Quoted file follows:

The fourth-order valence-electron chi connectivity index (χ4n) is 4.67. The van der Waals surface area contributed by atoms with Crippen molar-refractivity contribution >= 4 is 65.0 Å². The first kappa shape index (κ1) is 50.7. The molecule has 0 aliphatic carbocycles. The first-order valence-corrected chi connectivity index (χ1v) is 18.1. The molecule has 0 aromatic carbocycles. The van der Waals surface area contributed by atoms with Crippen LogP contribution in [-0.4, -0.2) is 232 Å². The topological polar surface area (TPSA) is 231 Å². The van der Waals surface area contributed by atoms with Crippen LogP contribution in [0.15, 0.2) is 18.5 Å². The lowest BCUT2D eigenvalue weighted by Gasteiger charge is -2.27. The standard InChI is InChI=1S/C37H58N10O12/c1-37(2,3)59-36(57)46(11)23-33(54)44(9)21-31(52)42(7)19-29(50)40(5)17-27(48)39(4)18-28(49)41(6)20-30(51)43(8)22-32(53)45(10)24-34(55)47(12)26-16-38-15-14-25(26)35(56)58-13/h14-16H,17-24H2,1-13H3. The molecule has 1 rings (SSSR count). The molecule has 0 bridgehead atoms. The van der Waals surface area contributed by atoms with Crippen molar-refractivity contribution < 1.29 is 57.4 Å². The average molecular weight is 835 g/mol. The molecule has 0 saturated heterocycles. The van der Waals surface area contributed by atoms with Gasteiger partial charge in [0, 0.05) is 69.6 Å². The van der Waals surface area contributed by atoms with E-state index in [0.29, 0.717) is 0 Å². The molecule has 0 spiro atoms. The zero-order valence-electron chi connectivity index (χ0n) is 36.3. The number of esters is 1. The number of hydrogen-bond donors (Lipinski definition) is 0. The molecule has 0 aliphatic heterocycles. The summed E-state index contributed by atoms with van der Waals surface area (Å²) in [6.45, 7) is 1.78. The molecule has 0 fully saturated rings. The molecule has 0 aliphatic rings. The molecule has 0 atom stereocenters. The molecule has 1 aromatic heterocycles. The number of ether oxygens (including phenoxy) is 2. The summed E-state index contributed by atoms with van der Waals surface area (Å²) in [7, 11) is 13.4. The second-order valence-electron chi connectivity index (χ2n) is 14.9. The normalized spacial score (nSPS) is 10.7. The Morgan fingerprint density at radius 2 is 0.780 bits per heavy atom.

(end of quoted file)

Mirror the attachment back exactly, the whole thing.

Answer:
The fourth-order valence-electron chi connectivity index (χ4n) is 4.67. The van der Waals surface area contributed by atoms with Crippen molar-refractivity contribution >= 4 is 65.0 Å². The first kappa shape index (κ1) is 50.7. The molecule has 0 aliphatic carbocycles. The first-order valence-corrected chi connectivity index (χ1v) is 18.1. The molecule has 0 aromatic carbocycles. The van der Waals surface area contributed by atoms with Crippen LogP contribution in [-0.4, -0.2) is 232 Å². The topological polar surface area (TPSA) is 231 Å². The van der Waals surface area contributed by atoms with Crippen LogP contribution in [0.15, 0.2) is 18.5 Å². The lowest BCUT2D eigenvalue weighted by Gasteiger charge is -2.27. The standard InChI is InChI=1S/C37H58N10O12/c1-37(2,3)59-36(57)46(11)23-33(54)44(9)21-31(52)42(7)19-29(50)40(5)17-27(48)39(4)18-28(49)41(6)20-30(51)43(8)22-32(53)45(10)24-34(55)47(12)26-16-38-15-14-25(26)35(56)58-13/h14-16H,17-24H2,1-13H3. The molecule has 1 rings (SSSR count). The molecule has 0 bridgehead atoms. The van der Waals surface area contributed by atoms with Crippen molar-refractivity contribution < 1.29 is 57.4 Å². The average molecular weight is 835 g/mol. The molecule has 0 saturated heterocycles. The van der Waals surface area contributed by atoms with Gasteiger partial charge in [0, 0.05) is 69.6 Å². The van der Waals surface area contributed by atoms with E-state index in [0.29, 0.717) is 0 Å². The molecule has 0 spiro atoms. The zero-order valence-electron chi connectivity index (χ0n) is 36.3. The number of esters is 1. The number of hydrogen-bond donors (Lipinski definition) is 0. The molecule has 0 aliphatic heterocycles. The summed E-state index contributed by atoms with van der Waals surface area (Å²) in [6.45, 7) is 1.78. The molecule has 0 fully saturated rings. The molecule has 0 aliphatic rings. The molecule has 0 atom stereocenters. The molecule has 1 aromatic heterocycles. The number of ether oxygens (including phenoxy) is 2. The summed E-state index contributed by atoms with van der Waals surface area (Å²) in [7, 11) is 13.4. The second-order valence-electron chi connectivity index (χ2n) is 14.9. The normalized spacial score (nSPS) is 10.7. The Morgan fingerprint density at radius 2 is 0.780 bits per heavy atom.